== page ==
The family of a man who drowned in a pig feed tanker while trying to save a teenager say he had no hope of escape.
Gavin Rawson, 35, died trying to rescue Nathan Walker, 19, at the site of food waste company Greenfeeds Limited in Leicestershire, in December 2016.
Mr Rawson's family demanded to know why the company had been allowed to continue operating, following a previous death at the site in 2005.
The Health and Safety Executive (HSE) said firms needed to be responsible.
At a hearing at Leicester Crown Court on Thursday, Greenfeeds co-owner Gillian Leivers was jailed for 13 years, with her husband also sentenced and the firm fined £2m.
Leivers was convicted of two counts of gross negligence manslaughter and a health and safety offence.
Ian Leivers was jailed for 20 months after being found guilty of breaching the Health and Safety at Work Act.
Manager Stewart Brown was given a 12-month sentence, suspended for two years, for a breach of the Health and Safety at Work Act.
Speaking after the case, Mr Rawson's mother Linda said her son and Mr Walker had "no hope whatsoever" of escaping the tanker, due to the lack of ladders inside the tank and breathing equipment on the site.
"It was inevitable somebody was going to get hurt," she said.
"The place was disgusting with no health and safety.
"There was a little ladder outside the tanker but then you had to hold on to the rim and drop down into it."
She said Mr Walker had been asked to unblock the tanker's pump.
The court heard when he tried to do so, he had been overcome by carbon dioxide fumes, leading him to collapse and drown in the pig feed.
She said her son had been driving a forklift truck at the time but, when he had heard what happened, he had run to help, before he too had been overcome.
"If only there had been ladders inside the tank, that would have saved them," she said.
"It's hard to pull yourself out of a swimming pool. You imagine if you had all those gases taking your oxygen away."
She said Mr Rawson had worked at the site on a casual basis for a year.
She described her son as a hero and recalled how, growing up, he had worn Superman pyjamas.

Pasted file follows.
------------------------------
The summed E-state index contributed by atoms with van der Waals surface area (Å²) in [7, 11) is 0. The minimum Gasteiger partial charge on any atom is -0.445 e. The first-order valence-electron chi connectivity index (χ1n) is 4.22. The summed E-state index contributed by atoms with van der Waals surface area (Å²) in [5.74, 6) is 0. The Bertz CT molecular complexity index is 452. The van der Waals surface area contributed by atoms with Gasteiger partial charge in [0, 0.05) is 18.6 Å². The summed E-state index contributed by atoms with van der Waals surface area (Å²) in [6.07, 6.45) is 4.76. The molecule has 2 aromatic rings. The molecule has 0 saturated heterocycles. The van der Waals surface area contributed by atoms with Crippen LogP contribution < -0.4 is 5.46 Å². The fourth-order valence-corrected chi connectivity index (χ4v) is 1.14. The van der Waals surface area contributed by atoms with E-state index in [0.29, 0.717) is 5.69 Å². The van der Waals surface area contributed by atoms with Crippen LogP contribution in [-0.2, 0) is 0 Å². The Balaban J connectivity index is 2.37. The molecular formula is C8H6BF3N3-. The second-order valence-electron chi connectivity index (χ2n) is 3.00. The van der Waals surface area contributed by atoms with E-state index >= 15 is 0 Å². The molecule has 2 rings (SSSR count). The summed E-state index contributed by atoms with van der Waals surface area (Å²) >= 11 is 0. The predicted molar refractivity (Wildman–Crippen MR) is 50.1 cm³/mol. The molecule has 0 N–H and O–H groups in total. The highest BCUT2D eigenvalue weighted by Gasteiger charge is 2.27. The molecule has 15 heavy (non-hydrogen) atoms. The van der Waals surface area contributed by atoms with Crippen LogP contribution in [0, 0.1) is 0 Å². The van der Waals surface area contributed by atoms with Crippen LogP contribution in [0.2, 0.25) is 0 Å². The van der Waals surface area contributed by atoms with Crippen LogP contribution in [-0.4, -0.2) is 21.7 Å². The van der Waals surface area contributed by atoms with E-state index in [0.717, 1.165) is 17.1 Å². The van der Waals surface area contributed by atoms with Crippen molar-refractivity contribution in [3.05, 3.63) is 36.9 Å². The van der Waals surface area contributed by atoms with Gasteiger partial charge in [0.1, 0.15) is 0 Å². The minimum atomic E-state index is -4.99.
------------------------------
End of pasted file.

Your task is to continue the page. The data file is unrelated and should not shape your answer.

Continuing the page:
"On that day, he was a superhero," she said. "People said Gavin helped them in situations. He always had their back.
"He wouldn't have thought about the gases; he would just have wanted to get [Nathan] out."
She demanded to know why the company was allowed to continue, following an incident in 2005 that saw Greenfeeds convicted for breaches after the death of an employee involved in tanker cleaning.
She said: "Why was there no other enforcement to stop them?
"If the food industry was stricter, they should go in, check them and close them down. Why weren't they closed down after 2005? Why were they allowed to get away with it?"
The firm is now in liquidation.
Mr Rawson's brother Gareth said the deaths had devastated the two families.
"I don't think we will ever be the same again," he said.
"It's destroyed us as a family. I haven't seen my parents as broken as they are.
"We can't ever be the same. There's a massive void."
He added the Leivers had never shown remorse.
"I'm so glad they have sent them to prison. Hopefully they will have time to think about what they have done," he said.
Speaking after the case, HSE principal inspector Samantha Wells said: "This incident could have been easily prevented by those in control by assessing the risks and putting appropriate control measures in place.
"It should serve as a reminder of the importance of an effective health and safety management system and the devastating consequences where these are not implemented and monitored.
"HSE encourages all directors and senior managers to understand their duties to manage health and safety across their business and to take their responsibilities seriously.
"Those who do not will be held to account for their failings as in this tragic case."